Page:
James McAvoy and Rebecca Hall Interviewed – ‘Starter For Ten’

     February 21, 2007

Starter For Ten is about a working-class kid (James McAvoy) who has one ambition – to get on a British TV Quiz show. For his entire life he’s been fascinated by learning and trying to gain general knowledge. When he finally gets to College he finds out they have University Challenge – it’s essentially Jeopardy for College students and it airs on TV around the country. Immediately he wants in and of course meets a girl along the way.

Rather than go any further with the story, think about any 80’s high school/college dramedy and you’ll get what type of film this is. But I will take one last sentence to mention the soundtrack is killer and spot on for this 80’s film – The Cure, Psychedic Furs, Motorhead, Kate Bush, Echo and the Bunnymen and more.

While the film follows the typical 80’s genre rules, I bought into what the film was selling and enjoyed the ride. I think the main reason is due to James McAvoy. You’ve probably seen him in the first Narnia movie and some of you saw him in The Last King of Scotland. He’s one of those actors whom you root for and believe in, and I think he’s someone you’re going to see a lot more of.

So if you want to learn more about the film you can read or listen to James McAvoy and Rebecca Hall (his co-star) below. But if you want to listen to it – click here to download or listen to the audio.

And before getting to the interview, I have two other’s that were done but I only have the audio.

If you want to listen to Tom Vaughan (the director) speak about the film click here.

If you want to listen to Alice Eve and Mark Gatiss (two of the stars) then click here.

Starter For Ten opens this Friday in Los Angeles, New York and Austin. The film expands on March 9th.

How thrilled are you that Forest Whitaker has been getting such great recognition for The Last King of Scotland?

JAMES: I’m absolutely made up for the guy, he’s brilliant. He’s been doing it for twenty odd years and he’s never really been given the opportunity to take center stage that much. Couple of times maybe, but not a lot. Not only has he been given the opportunity this time, but he’s being recognized on humongous stages, and I think it’s wonderful. It’s a great performance. Every year there’s a million great performances that are forgotten and never recognized, and it’s just great to see that this one is.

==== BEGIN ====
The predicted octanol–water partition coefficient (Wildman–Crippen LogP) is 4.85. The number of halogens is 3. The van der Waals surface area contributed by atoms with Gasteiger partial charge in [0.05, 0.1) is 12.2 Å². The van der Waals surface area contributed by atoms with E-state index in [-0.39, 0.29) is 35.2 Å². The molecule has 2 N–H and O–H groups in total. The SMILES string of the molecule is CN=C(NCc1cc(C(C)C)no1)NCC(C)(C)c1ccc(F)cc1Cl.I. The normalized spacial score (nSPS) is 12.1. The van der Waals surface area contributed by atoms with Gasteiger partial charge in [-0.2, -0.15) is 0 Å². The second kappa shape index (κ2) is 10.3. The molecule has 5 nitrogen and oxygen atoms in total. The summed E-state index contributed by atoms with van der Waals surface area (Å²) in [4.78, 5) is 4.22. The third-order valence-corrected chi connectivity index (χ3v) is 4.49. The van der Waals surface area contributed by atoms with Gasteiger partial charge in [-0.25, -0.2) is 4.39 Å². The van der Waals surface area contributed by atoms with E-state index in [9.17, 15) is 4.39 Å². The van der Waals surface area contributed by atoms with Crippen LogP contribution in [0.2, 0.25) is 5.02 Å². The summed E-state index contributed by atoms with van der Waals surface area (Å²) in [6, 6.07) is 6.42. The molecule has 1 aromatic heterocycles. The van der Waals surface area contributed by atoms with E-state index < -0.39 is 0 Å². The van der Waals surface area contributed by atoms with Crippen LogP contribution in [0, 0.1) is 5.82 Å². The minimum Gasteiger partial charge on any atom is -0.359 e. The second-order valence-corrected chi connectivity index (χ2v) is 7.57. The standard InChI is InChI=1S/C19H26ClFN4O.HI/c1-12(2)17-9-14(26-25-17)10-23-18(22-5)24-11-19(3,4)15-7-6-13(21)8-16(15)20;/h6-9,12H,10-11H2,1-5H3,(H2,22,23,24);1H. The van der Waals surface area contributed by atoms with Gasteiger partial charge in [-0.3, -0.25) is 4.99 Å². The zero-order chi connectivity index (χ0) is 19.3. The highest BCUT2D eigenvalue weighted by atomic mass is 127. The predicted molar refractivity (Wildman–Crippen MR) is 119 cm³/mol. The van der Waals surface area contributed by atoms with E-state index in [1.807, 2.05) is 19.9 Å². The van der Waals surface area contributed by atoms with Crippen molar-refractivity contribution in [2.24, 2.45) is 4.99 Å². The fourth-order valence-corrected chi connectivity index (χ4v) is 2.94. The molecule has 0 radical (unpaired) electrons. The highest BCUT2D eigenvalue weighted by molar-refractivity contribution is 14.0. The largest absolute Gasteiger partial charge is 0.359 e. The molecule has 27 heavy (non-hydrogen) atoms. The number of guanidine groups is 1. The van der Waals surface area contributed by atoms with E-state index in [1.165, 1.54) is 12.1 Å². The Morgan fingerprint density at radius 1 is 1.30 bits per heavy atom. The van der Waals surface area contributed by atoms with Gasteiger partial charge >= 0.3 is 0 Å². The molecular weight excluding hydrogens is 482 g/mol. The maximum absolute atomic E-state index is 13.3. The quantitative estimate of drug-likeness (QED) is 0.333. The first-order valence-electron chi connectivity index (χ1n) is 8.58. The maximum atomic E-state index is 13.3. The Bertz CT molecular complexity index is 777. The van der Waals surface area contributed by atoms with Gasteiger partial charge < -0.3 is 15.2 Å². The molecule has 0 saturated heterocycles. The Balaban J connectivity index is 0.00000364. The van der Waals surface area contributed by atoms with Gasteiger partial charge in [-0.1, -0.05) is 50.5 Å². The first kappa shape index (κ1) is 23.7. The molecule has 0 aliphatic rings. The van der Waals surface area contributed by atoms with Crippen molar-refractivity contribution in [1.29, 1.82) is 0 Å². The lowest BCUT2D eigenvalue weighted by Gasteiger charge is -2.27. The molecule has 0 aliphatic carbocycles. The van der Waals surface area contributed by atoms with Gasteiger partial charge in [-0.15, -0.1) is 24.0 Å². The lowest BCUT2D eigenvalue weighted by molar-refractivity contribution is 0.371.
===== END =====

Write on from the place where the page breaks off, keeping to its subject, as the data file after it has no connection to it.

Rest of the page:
And the guy who played the doctor was not bad…

REBECCA: I thought he was rubbish. [laughs]

JAMES: It was all about the hair.

The press notes describe this as the great British ’80s movie that was never made…

JAMES: [laughs] Yeah.

REBECCA: [laughs] It’s twenty years too late.

How big an influence were our American ’80s movies on you?

JAMES: Quite effective, actually.

REBECCA: Yeah, they are. I mean, they’re quite definitely in my consciousness. But I don’t think I really discovered them until quite recently, like when I was about maybe 17, 18, I discovered those kind of films. I didn’t see them when I was little. The films like Big and other ’80s films I definitely saw when I was 10, 11, 12, something like that.

JAMES: I was quite familiar with a lot of the John Hughes movies when I was about 14, 15, and in the mid-’90s. And I loved things like The Sure Thing. But there’s a film that really contributed to my performance which was The Sure Thing, but also one that I can never remember the name, which was Andrew McCarthy and Rob Lowe. Andrew McCarthy has an affair with Rob Lowe’s mother. Is it…? Oh, I can’t remember. Anyway, that’s very, I don’t know…I always felt that Andrew McCarthy was quite…I always really thought he was a brilliant actor when I was younger. So getting to do something ’80s and getting to do something that had the sensibilities of an American ’80s movie, I kind of felt like I kind of drew on all those kind of films that I loved.

Did you see Mannequin?

REBECCA: I was about to say Mannequin!

JAMES: Did I see that? Oh, no, I only saw it 15 times, actually. Kim Cattrall was only in my dreams about…every night!

REBECCA: It was Kim Cattrall, wasn’t it?

JAMES: A little 12 year old boy with dirty fancies about a mannequin.

Can you talk about how you both came to the project?

REBECCA: Quite straightforwardly. I got the script and read it, and loved it, and didn’t think in a million years they’d cast me as Rebecca. I think it was kind of very sort of different in my head. I went on a lot of auditions. I think about 4, maybe 5. Or maybe 8. And then waited a long time, and then got told I got the part. I was very excited.

The director said he saw every young actor in the UK

REBECCA: Everyone was going in for it.

Did you go up against your friends?